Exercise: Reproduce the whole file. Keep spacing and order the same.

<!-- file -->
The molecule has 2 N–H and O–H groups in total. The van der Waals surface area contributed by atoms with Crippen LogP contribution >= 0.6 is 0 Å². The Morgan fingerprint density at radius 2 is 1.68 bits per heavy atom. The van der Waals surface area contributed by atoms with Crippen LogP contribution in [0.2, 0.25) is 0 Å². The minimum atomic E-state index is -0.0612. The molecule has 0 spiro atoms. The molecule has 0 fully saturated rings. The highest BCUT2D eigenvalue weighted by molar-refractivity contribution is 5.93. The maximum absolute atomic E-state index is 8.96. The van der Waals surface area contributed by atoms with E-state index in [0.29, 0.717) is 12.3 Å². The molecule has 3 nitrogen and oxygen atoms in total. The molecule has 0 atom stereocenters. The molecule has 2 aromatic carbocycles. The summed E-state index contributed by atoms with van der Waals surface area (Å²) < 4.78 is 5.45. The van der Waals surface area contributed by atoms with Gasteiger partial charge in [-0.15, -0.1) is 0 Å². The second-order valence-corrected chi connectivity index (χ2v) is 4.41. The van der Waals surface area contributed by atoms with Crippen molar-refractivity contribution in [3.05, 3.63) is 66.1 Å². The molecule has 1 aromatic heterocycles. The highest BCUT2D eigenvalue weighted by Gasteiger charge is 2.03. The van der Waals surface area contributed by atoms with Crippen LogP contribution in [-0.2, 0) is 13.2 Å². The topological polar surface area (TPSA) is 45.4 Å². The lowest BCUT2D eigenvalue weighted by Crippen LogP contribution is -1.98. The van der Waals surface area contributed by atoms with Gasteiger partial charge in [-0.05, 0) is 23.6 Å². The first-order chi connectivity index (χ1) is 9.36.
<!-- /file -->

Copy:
The molecule has 2 N–H and O–H groups in total. The van der Waals surface area contributed by atoms with Crippen LogP contribution >= 0.6 is 0 Å². The Morgan fingerprint density at radius 2 is 1.68 bits per heavy atom. The van der Waals surface area contributed by atoms with Crippen LogP contribution in [0.2, 0.25) is 0 Å². The minimum atomic E-state index is -0.0612. The molecule has 0 spiro atoms. The molecule has 0 fully saturated rings. The highest BCUT2D eigenvalue weighted by molar-refractivity contribution is 5.93. The maximum absolute atomic E-state index is 8.96. The van der Waals surface area contributed by atoms with E-state index in [0.29, 0.717) is 12.3 Å². The molecule has 3 nitrogen and oxygen atoms in total. The molecule has 0 atom stereocenters. The molecule has 2 aromatic carbocycles. The summed E-state index contributed by atoms with van der Waals surface area (Å²) < 4.78 is 5.45. The van der Waals surface area contributed by atoms with Gasteiger partial charge in [-0.15, -0.1) is 0 Å². The second-order valence-corrected chi connectivity index (χ2v) is 4.41. The van der Waals surface area contributed by atoms with Crippen molar-refractivity contribution in [3.05, 3.63) is 66.1 Å². The molecule has 1 aromatic heterocycles. The highest BCUT2D eigenvalue weighted by Gasteiger charge is 2.03. The van der Waals surface area contributed by atoms with Crippen LogP contribution in [-0.2, 0) is 13.2 Å². The topological polar surface area (TPSA) is 45.4 Å². The lowest BCUT2D eigenvalue weighted by Crippen LogP contribution is -1.98. The van der Waals surface area contributed by atoms with Gasteiger partial charge in [-0.05, 0) is 23.6 Å². The first-order chi connectivity index (χ1) is 9.36.